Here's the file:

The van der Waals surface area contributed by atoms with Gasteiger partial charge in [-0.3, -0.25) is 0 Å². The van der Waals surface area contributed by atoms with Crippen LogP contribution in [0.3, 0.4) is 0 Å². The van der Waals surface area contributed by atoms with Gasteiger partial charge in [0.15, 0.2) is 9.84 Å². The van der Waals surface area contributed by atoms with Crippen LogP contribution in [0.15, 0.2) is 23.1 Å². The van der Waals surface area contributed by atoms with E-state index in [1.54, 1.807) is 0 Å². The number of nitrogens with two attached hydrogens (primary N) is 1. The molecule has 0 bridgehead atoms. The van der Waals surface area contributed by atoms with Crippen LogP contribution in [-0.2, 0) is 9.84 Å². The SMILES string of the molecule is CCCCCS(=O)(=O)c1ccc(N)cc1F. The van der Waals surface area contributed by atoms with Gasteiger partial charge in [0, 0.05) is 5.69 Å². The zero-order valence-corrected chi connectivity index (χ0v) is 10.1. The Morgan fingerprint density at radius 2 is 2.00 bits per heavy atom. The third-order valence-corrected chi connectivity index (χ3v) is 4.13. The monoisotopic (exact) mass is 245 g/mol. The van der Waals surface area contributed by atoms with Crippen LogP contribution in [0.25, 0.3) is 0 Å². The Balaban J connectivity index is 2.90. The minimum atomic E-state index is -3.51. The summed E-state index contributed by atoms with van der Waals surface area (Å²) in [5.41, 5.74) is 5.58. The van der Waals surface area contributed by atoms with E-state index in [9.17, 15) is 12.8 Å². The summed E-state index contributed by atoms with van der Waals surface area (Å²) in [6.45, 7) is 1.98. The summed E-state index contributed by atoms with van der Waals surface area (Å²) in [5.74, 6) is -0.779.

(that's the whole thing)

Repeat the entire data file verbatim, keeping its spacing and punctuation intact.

The van der Waals surface area contributed by atoms with Gasteiger partial charge in [-0.3, -0.25) is 0 Å². The van der Waals surface area contributed by atoms with Crippen LogP contribution in [0.3, 0.4) is 0 Å². The van der Waals surface area contributed by atoms with Gasteiger partial charge in [0.15, 0.2) is 9.84 Å². The van der Waals surface area contributed by atoms with Crippen LogP contribution in [0.15, 0.2) is 23.1 Å². The van der Waals surface area contributed by atoms with E-state index in [1.54, 1.807) is 0 Å². The number of nitrogens with two attached hydrogens (primary N) is 1. The molecule has 0 bridgehead atoms. The van der Waals surface area contributed by atoms with Crippen LogP contribution in [-0.2, 0) is 9.84 Å². The SMILES string of the molecule is CCCCCS(=O)(=O)c1ccc(N)cc1F. The van der Waals surface area contributed by atoms with Gasteiger partial charge in [0, 0.05) is 5.69 Å². The zero-order valence-corrected chi connectivity index (χ0v) is 10.1. The Morgan fingerprint density at radius 2 is 2.00 bits per heavy atom. The third-order valence-corrected chi connectivity index (χ3v) is 4.13. The monoisotopic (exact) mass is 245 g/mol. The van der Waals surface area contributed by atoms with Crippen LogP contribution in [0.25, 0.3) is 0 Å². The Balaban J connectivity index is 2.90. The minimum atomic E-state index is -3.51. The summed E-state index contributed by atoms with van der Waals surface area (Å²) in [5.41, 5.74) is 5.58. The van der Waals surface area contributed by atoms with E-state index in [9.17, 15) is 12.8 Å². The summed E-state index contributed by atoms with van der Waals surface area (Å²) in [6.45, 7) is 1.98. The summed E-state index contributed by atoms with van der Waals surface area (Å²) in [5.74, 6) is -0.779.